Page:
The Constantin Foundation’s gifts to the CRI are being used to support cancer and stemcell research under Dr. Morrison. A longtime, loyal supporter of Children’s Medical Center, the foundation made a multiyear $5 million commitment in 2009 to enable the recruitment of a medical director and associated staff members for the Stem Cell Transplantation Program in the Pauline and Allen Gill Center for Cancer and Blood Disorders. The foundation was started by oilman Eugene Constantin and his wife, Ruth, in 1947, shortly after the death of their only son.


Mr. and Mrs. David Pfeil and the Pfeil Foundation are longtime supporters of Children’s Medical Center. The foundation’s earliest gifts were for the new Plano hospital. Two gifts for $200,000 each were designated for laser surgery enhancements in the operating suites at the Plano facility in 2011 and 2013. Their new $1 million pledge to support the CRI doubles the Pfeil Foundation’s total giving to the medical center. Mr. Pfeil is the founder and former owner of Southwest Consulting Associates, which he sold in 2013, and Kelly Pfeil is the president and founder of ArrowInno, which provides consultation in food and beverage new product design.


The Pollock Foundation, a significant supporter of both cancer and gastrointestinal research at UT Southwestern, has turned its attention to the CRI with multiyear commitments totaling $1 million. Lawrence Pollock Jr., former chairman of the board of Pollock Investments, served on the board of University Medical Center Inc. while Zale Lipshy University Hospital was being constructed. His wife, Shirley Pollock, who died in 2008, expressed her wish to do something meaningful in medical research in honor of her husband, who died of cancer in 2000. Additionally, scholarship support in her name continues to benefit young medical students. Current trustees of the Pollock Foundation are Robert G. Pollock, Lawrence S. Pollock III and Richard R. Pollock.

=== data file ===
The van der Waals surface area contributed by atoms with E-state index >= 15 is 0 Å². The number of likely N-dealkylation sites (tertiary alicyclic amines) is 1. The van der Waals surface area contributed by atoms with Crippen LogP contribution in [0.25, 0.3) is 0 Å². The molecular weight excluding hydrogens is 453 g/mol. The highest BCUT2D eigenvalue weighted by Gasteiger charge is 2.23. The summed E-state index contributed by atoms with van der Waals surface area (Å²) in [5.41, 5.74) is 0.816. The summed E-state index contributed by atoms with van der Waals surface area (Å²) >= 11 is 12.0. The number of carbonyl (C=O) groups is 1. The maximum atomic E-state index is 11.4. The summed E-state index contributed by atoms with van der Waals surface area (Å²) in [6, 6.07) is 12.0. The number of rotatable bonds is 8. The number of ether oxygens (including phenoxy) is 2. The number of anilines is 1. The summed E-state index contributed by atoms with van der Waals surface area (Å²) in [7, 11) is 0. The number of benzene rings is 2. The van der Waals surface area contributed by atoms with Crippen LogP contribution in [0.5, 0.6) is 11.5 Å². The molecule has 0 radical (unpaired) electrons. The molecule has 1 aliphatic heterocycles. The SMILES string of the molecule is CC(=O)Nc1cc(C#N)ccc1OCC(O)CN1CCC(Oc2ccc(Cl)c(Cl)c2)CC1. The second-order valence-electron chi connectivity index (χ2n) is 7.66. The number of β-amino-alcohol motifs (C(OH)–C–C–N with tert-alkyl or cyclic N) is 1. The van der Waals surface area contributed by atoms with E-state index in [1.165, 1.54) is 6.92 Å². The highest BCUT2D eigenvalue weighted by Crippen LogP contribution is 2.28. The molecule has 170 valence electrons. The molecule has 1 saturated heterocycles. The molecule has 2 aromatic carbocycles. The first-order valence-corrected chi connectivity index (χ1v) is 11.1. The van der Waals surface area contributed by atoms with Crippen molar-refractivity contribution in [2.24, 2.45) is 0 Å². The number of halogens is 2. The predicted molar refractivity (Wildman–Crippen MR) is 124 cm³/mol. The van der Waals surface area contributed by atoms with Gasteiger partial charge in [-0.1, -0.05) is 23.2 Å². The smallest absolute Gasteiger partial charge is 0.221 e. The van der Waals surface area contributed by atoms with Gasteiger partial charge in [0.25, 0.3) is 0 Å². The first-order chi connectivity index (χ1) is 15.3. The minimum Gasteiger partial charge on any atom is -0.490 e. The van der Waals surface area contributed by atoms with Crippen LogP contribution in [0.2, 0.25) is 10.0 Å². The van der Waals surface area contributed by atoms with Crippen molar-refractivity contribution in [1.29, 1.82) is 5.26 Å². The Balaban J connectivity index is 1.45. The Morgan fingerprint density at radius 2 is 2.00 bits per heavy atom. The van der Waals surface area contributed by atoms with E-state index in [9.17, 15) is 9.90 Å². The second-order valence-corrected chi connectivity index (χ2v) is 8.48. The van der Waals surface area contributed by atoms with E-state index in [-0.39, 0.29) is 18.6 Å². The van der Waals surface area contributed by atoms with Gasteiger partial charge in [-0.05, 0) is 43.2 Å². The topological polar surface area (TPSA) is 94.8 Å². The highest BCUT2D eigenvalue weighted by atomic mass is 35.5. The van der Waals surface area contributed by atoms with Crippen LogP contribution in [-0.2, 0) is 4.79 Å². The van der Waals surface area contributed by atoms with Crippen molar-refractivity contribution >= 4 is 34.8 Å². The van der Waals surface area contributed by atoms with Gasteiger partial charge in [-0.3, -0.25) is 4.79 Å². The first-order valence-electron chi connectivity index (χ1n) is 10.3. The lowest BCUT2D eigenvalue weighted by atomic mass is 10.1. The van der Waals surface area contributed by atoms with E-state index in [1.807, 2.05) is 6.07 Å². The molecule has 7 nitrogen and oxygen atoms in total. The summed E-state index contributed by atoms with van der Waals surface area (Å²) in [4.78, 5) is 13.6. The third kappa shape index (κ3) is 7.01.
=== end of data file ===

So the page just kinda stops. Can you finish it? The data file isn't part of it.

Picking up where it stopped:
The Lupe Murchison Foundation has contributed $300,000 to the CRI’s Genetic and Metabolic Disease Program, which is directed by Dr. Ralph DeBerardinis. The Murchison Foundation has had a longstanding interest in medical research and education as evidenced by pledges in 2008 of $1.5 million to UT Southwestern’s Endowed Scholars Program in Medical Science and $1 million to Children’s bone marrow stem cell transplantation program, as well as numerous other six-figure donations. The foundation was established in 2001, the year Mrs. Murchison died. A Texas arts patron and civic leader, she was the widow of John D. Murchison, co-owner of the Dallas Cowboys for more than two decades. She and her foundation have made major donations to the University of North Texas, where she served as a Regent for 18 years, as well as to Children’s and UT Southwestern.

“Without the support of the community, we could not do what we do,” said Dr. Morrison, who holds the Kathryne and Gene Bishop Distinguished Chair in Pediatric Research at Children’s Research Institute at UT Southwestern and the Mary McDermott Cook Chair in Pediatric Genetics. He is also a Howard Hughes Medical Institute Investigator and a Cancer Prevention and Research Institute of Texas Scholar in Cancer Research. “We would not be able to compete with the best institutions in the country to bring the best scientists to Dallas. We are grateful for the leadership and foresight of the Dallas community and their investments in the future of biomedical research.”